3:00 pm: Reception, Film Screening, and Exhibit Opening
Survivor: My Father's Ghosts, A Black & White Introspective of Loss and Life
A New Photography Exhibit at Los Angeles Museum of the Holocaust
Hannah Kozak, photographer, filmmaker and writer, retraces her father’s footsteps through eight Nazi forced-labor camps in Germany from 1943 until liberation on May 8, 1945. Shot entirely on film on a 1961 Rolleiflex 2.8F and hand printed silver gelatin prints.
Hannah's film is a photographic essay that covers her multiple sojourns, traveling to Poland to see and photograph Auschwitz-Birkenau, Markstadt, Klettendorf, Dernau, Belzec, Sobibor, Treblinka, Majdanek, Chelmno, Gross Rosen, Hirschberg, Erdmansdorf and Bad Warmbrunn. In total, she has been to 18 concentration camps and remains of forced labor camps to complete this journey and capture the enormity of the Holocaust. The film provides viewers a sense of the story Hannah promised her father she would tell.
Hannah Kozak was born to a Polish father and a Guatemalan mother in Los Angeles, California. At the age of ten, she was given a Kodak Brownie camera by her father, Sol, a survivor of eight Nazi forced labor camps and began instinctively capturing images of dogs, flowers, family and friends that felt honest and real. As a teenager growing up in Los Angeles, Hannah would sneak onto movie lots and snap photos on the sets of Charlie’s Angels, Starsky and Hutch and Family, selling star images to movie magazines and discovering a world that was far from reality.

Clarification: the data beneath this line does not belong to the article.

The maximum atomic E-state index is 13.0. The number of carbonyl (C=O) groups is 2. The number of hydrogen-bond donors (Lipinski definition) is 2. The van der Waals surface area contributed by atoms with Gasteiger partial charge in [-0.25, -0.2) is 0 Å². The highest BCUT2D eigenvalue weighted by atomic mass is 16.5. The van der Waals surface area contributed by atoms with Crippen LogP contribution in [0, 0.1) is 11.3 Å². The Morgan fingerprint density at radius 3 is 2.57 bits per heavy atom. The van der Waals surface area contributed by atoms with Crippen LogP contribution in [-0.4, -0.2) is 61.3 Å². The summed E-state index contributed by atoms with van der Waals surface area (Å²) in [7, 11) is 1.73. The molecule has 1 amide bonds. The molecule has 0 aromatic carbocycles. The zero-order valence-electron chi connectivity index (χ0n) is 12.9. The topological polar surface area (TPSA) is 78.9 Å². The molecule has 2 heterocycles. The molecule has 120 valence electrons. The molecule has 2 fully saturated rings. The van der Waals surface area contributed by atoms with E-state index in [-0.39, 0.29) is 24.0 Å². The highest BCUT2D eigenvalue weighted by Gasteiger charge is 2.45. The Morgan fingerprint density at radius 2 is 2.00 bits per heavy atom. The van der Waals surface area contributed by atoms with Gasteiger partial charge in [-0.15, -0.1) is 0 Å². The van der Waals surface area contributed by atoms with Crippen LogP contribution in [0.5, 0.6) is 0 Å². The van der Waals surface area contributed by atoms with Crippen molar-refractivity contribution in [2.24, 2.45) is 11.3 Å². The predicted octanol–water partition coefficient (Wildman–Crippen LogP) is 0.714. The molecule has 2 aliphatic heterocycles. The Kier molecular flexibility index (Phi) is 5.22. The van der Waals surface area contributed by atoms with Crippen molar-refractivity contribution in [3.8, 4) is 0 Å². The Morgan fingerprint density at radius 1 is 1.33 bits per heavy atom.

Hannah has been given the Julia Margaret Cameron Award 5th Edition for Female Photographer of the Year for her Self Portrait Nude series – Pain and Loneliness as well as the Julia Margaret Cameron Award 10th Edition for First Prize Documentary Award for her ongoing series: He Threw the Last Punch Too Hard. Hannah has exhibited in Malaga, Spain and Berlin, Germany as well as numerous group exhibitions in the United States.
Los Angeles Museum of the Holocaust is an artifact-rich institution that was founded in 1961 by Holocaust survivors who met in Los Angeles, each with their own personal experience and precious documents, photographs, and objects that connected them with their history, family, and friends. They believed in the importance of creating a space to commemorate their loved ones, house their precious artifacts, and educate future generations. Today, Los Angeles Museum of the Holocaust continues its mission to commemorate, educate, and inspire.